Hmong Farming comes to Wisconsin
Cheu Vang grew up in the northern hills of Laos with a long family history of traditional slash-and-burn farming. Cheu recalls his father settling many disputes over land since this lifestyle required farmers to search for new areas to cultivate each year. Farming in the mountains was hard work, and large families were prevalent in the area. Cheu was the oldest of twelve children. As the oldest and a male, he was able to attend school, often leaving women like his grandmother to do much of the farm labor. Due to the unstable and difficult lifestyle of slash-and-burn agriculture, Cheu’s family purchased a plot of land in the early 1960s in the nearby valley in order to grow their staple crop, rice, with more ease. But the Vang’s new-found lifestyle did not last once the conflicts between pro-loyalist and communists forces began. The Vang family was forced off of their new land and began a cycle of fleeing from village to village for protection.
During these years, they relied heavily on the support of the United States government. Cheu knew a little bit of English and was able to get a job working for USAID coordinating food drops to those in need. It was here that Cheu met his wife, Chia. The two spent time in refugee camps in Thailand.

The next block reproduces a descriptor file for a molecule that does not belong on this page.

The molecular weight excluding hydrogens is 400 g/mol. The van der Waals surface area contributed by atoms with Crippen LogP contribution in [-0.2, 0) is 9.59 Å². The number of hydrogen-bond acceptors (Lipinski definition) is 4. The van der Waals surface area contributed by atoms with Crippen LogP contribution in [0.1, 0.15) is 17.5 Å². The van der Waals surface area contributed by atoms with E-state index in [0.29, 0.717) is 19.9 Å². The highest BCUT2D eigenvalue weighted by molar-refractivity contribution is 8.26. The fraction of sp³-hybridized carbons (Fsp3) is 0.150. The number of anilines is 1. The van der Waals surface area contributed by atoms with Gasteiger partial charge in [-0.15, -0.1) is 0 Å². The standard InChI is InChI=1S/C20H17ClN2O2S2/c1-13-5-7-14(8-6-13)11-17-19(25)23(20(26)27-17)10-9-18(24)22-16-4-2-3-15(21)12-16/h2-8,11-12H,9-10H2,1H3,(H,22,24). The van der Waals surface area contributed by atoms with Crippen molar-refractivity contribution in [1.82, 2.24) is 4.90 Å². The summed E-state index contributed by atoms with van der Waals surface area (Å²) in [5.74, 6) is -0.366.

Finally leaving for the U.S. in 1975 when the U.S. government declared that no more planes would be coming in or leaving the region, Cheu and Chia lived in Connecticutt and Milwaukee, where they ran a grocery store, before settling in Jefferson County in 2005. Encouraged by the enthusiasm of their young grandson who fell in love with a farm outside Fort Atkinson, the Vangs purchased an old farmstead from the Hake family. The Hakes were one of the original settlers of Jefferson county. Emaneul Hake settled in Jefferson in 1843. Two worlds came together when the Vangs bought the land to start a new farming tradition: The Vang farm was a little bit of Wisconsin and a little bit of Laos.
The First Certified Organic Hmong Farm in Wisconsin
In 2012, Cheu and Chia Vang became the first organically-certified Hmong farm in Wisconsin. Their commitment to organic farming stems from their experiences in Laos where no chemicals were used to farm the healthiest most sustainable food possible in the region. Alarmed by the lack of interest in farming among young people, Cheu and Chia are active as teachers, lecturers and role models for future farmers throughout southern Wisconsin. For now, Vang C&C Farm will continue to provide healthy, organic produce for people throughout the state.